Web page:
The Generation Gap: 1969-2009

June 30, 2009 — 1 Comment

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Yesterday the Pew Research Center released data from a recent study on aging in America. They compared their findings with results from a 1969 Gallup poll of similar questions. You can read the full report here. After interviewing over 2,900 people they found several differences in the younger and older generation. That’s not a surprise, but their focus on the downside, upside, and perception about growing old was fascinating.

On the downside of growing older: When it comes to potential problems related to old age, the share of younger and middle-aged adults who report expecting to encounter them is much higher than the share of older adults who report actually experiencing them.

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On the upside of growing older: As seen in the chart, older adults may not experience “upsides” at quite the prevalence levels that most younger adults expect to enjoy them once they grow old. Of all the good things about getting old, the best by far, according to older adults, is being able to spend more time with family members.

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So growing old is not as good or bad as expected. But spending time with family is most important.

On the perceptions of the generation gap: In a 1969 Gallup Poll, 74% of respondents said there was a generation gap, with the phrase defined in the survey question as “a major difference in the point of view of younger people and older people today.” When the same question was asked a decade later, in 1979, by CBS and The New York Times, just 60% perceived a generation gap.

But in perhaps the single most intriguing finding in this new Pew Research survey, the share that say there is a generation gap has spiked to 79% — despite the fact that there have been few overt generational conflicts in recent times of the sort that roiled the 1960s. It could be that the phrase now means something different, and less confrontational, than it did at the height of the counterculture’s defiant challenges to the establishment 40 years ago. Whatever the current understanding of the term “generation gap,” roughly equal shares of young, middle-aged and older respondents in the new survey agree that such a gap exists. The most common explanation offered by respondents of all ages has to do with differences in morality, values and work ethic. Relatively few cite differences in political outlook or in uses of technology.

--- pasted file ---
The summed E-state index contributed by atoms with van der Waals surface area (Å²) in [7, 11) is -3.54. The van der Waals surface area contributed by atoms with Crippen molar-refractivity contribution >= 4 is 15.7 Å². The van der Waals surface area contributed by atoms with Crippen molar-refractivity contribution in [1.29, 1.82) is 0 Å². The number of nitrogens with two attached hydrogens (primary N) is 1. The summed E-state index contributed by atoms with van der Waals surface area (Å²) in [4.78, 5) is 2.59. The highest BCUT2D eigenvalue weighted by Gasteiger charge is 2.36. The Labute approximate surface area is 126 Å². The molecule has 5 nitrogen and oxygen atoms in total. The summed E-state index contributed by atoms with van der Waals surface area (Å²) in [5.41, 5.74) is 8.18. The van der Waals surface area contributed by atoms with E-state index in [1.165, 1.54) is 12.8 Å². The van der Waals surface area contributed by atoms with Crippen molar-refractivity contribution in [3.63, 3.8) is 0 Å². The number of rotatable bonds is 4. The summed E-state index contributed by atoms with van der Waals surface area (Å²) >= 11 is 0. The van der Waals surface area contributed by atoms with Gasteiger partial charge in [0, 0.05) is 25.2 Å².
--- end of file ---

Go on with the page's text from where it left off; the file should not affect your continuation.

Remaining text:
When does old age begin? According to this survey, the average response of all the people in the survey was 68, but only 21% of people ages 65-74 say they feel old. So I guess you’re only as old as you feel 🙂

What I continue to take from these types of surveys is the importance of cross-generational ministry in the church. Obviously, this report did not address generation gaps in the church. But my research has shown how important it is for people of all ages in the church to be serving together. There may be a generation gap – we’ll never avoid it – but we can bridge the generational divide in church through serving together.


Sam Rainer

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Sam S. Rainer is the president of Rainer Research and the Co-Founder and Co-Owner of Rainer Publishing.

One response to The Generation Gap: 1969-2009

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